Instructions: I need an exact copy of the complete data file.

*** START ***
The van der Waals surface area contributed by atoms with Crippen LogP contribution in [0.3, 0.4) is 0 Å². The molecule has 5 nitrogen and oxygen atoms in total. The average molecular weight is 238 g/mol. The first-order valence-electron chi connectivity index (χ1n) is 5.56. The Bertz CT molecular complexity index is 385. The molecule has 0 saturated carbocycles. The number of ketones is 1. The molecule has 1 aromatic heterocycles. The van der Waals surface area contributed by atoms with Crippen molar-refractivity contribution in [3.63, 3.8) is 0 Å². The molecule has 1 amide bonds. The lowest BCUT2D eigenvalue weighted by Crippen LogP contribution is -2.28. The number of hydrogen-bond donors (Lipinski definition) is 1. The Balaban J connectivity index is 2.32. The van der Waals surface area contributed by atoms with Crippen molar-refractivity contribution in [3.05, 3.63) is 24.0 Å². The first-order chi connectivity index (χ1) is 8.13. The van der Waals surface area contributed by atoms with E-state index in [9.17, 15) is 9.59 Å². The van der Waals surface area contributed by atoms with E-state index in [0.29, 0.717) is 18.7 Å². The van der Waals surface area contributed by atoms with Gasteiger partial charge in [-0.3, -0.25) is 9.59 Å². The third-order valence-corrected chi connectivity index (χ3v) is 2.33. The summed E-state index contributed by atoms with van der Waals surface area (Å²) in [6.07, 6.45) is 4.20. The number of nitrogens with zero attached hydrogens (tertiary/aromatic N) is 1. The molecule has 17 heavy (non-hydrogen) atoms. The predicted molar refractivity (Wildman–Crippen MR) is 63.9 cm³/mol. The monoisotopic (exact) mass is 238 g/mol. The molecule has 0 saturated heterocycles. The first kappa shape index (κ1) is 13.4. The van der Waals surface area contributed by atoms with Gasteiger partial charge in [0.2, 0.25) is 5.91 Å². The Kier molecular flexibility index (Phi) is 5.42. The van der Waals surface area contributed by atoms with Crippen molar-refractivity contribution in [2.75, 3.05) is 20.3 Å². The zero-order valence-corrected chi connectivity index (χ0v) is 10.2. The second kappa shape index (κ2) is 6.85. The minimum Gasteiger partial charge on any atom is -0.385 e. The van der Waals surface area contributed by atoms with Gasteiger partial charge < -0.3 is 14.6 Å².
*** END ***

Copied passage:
The van der Waals surface area contributed by atoms with Crippen LogP contribution in [0.3, 0.4) is 0 Å². The molecule has 5 nitrogen and oxygen atoms in total. The average molecular weight is 238 g/mol. The first-order valence-electron chi connectivity index (χ1n) is 5.56. The Bertz CT molecular complexity index is 385. The molecule has 0 saturated carbocycles. The number of ketones is 1. The molecule has 1 aromatic heterocycles. The van der Waals surface area contributed by atoms with Crippen molar-refractivity contribution in [3.63, 3.8) is 0 Å². The molecule has 1 amide bonds. The lowest BCUT2D eigenvalue weighted by Crippen LogP contribution is -2.28. The number of hydrogen-bond donors (Lipinski definition) is 1. The Balaban J connectivity index is 2.32. The van der Waals surface area contributed by atoms with Crippen molar-refractivity contribution in [3.05, 3.63) is 24.0 Å². The first-order chi connectivity index (χ1) is 8.13. The van der Waals surface area contributed by atoms with E-state index in [9.17, 15) is 9.59 Å². The van der Waals surface area contributed by atoms with E-state index in [0.29, 0.717) is 18.7 Å². The van der Waals surface area contributed by atoms with Gasteiger partial charge in [-0.3, -0.25) is 9.59 Å². The third-order valence-corrected chi connectivity index (χ3v) is 2.33. The summed E-state index contributed by atoms with van der Waals surface area (Å²) in [6.07, 6.45) is 4.20. The number of nitrogens with zero attached hydrogens (tertiary/aromatic N) is 1. The molecule has 17 heavy (non-hydrogen) atoms. The predicted molar refractivity (Wildman–Crippen MR) is 63.9 cm³/mol. The monoisotopic (exact) mass is 238 g/mol. The molecule has 0 saturated heterocycles. The first kappa shape index (κ1) is 13.4. The van der Waals surface area contributed by atoms with Gasteiger partial charge in [0.2, 0.25) is 5.91 Å². The Kier molecular flexibility index (Phi) is 5.42. The van der Waals surface area contributed by atoms with Crippen molar-refractivity contribution in [2.75, 3.05) is 20.3 Å². The zero-order valence-corrected chi connectivity index (χ0v) is 10.2. The second kappa shape index (κ2) is 6.85. The minimum Gasteiger partial charge on any atom is -0.385 e. The van der Waals surface area contributed by atoms with Gasteiger partial charge < -0.3 is 14.6 Å².